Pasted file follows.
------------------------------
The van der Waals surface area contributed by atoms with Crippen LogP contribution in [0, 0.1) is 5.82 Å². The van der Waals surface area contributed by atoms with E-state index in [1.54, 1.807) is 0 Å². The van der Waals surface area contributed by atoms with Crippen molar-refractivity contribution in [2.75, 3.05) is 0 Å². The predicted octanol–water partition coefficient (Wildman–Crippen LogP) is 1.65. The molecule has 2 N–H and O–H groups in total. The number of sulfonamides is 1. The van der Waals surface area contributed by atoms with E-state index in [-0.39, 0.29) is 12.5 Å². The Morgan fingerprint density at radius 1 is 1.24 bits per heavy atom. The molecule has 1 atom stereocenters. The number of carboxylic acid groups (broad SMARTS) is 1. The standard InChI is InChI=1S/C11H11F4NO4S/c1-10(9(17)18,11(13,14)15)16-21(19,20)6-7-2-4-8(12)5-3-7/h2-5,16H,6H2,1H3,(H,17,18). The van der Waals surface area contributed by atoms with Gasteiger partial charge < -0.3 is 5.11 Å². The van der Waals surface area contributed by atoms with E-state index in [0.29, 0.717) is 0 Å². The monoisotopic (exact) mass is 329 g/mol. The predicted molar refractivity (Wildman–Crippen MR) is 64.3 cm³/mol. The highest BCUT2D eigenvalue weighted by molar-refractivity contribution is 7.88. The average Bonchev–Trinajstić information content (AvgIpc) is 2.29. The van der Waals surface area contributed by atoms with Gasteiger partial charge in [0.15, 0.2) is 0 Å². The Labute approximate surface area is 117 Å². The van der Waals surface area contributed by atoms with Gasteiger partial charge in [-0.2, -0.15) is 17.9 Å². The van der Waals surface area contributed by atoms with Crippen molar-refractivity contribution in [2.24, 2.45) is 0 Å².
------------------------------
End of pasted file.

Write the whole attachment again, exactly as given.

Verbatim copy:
The van der Waals surface area contributed by atoms with Crippen LogP contribution in [0, 0.1) is 5.82 Å². The van der Waals surface area contributed by atoms with E-state index in [1.54, 1.807) is 0 Å². The van der Waals surface area contributed by atoms with Crippen molar-refractivity contribution in [2.75, 3.05) is 0 Å². The predicted octanol–water partition coefficient (Wildman–Crippen LogP) is 1.65. The molecule has 2 N–H and O–H groups in total. The number of sulfonamides is 1. The van der Waals surface area contributed by atoms with E-state index in [-0.39, 0.29) is 12.5 Å². The Morgan fingerprint density at radius 1 is 1.24 bits per heavy atom. The molecule has 1 atom stereocenters. The number of carboxylic acid groups (broad SMARTS) is 1. The standard InChI is InChI=1S/C11H11F4NO4S/c1-10(9(17)18,11(13,14)15)16-21(19,20)6-7-2-4-8(12)5-3-7/h2-5,16H,6H2,1H3,(H,17,18). The van der Waals surface area contributed by atoms with Gasteiger partial charge < -0.3 is 5.11 Å². The van der Waals surface area contributed by atoms with E-state index in [0.29, 0.717) is 0 Å². The monoisotopic (exact) mass is 329 g/mol. The predicted molar refractivity (Wildman–Crippen MR) is 64.3 cm³/mol. The highest BCUT2D eigenvalue weighted by molar-refractivity contribution is 7.88. The average Bonchev–Trinajstić information content (AvgIpc) is 2.29. The van der Waals surface area contributed by atoms with Gasteiger partial charge in [0.15, 0.2) is 0 Å². The Labute approximate surface area is 117 Å². The van der Waals surface area contributed by atoms with Gasteiger partial charge in [-0.2, -0.15) is 17.9 Å². The van der Waals surface area contributed by atoms with Crippen molar-refractivity contribution in [2.24, 2.45) is 0 Å².